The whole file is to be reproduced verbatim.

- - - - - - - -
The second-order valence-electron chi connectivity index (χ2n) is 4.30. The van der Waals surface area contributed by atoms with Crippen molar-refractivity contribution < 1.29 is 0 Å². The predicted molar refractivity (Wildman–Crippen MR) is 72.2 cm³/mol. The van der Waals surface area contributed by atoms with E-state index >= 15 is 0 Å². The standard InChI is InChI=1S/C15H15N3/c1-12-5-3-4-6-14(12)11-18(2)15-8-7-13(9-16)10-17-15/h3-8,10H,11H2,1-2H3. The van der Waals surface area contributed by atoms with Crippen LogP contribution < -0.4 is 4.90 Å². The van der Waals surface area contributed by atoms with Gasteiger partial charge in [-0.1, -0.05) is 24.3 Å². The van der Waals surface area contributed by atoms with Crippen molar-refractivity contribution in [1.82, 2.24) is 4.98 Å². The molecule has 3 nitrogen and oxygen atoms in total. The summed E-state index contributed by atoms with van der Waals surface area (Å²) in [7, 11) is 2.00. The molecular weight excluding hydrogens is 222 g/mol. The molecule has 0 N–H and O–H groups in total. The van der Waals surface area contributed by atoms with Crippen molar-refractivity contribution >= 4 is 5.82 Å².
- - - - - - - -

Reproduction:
The second-order valence-electron chi connectivity index (χ2n) is 4.30. The van der Waals surface area contributed by atoms with Crippen molar-refractivity contribution < 1.29 is 0 Å². The predicted molar refractivity (Wildman–Crippen MR) is 72.2 cm³/mol. The van der Waals surface area contributed by atoms with E-state index >= 15 is 0 Å². The standard InChI is InChI=1S/C15H15N3/c1-12-5-3-4-6-14(12)11-18(2)15-8-7-13(9-16)10-17-15/h3-8,10H,11H2,1-2H3. The van der Waals surface area contributed by atoms with Crippen LogP contribution < -0.4 is 4.90 Å². The van der Waals surface area contributed by atoms with Gasteiger partial charge in [-0.1, -0.05) is 24.3 Å². The van der Waals surface area contributed by atoms with Crippen molar-refractivity contribution in [1.82, 2.24) is 4.98 Å². The molecule has 3 nitrogen and oxygen atoms in total. The summed E-state index contributed by atoms with van der Waals surface area (Å²) in [7, 11) is 2.00. The molecular weight excluding hydrogens is 222 g/mol. The molecule has 0 N–H and O–H groups in total. The van der Waals surface area contributed by atoms with Crippen molar-refractivity contribution >= 4 is 5.82 Å².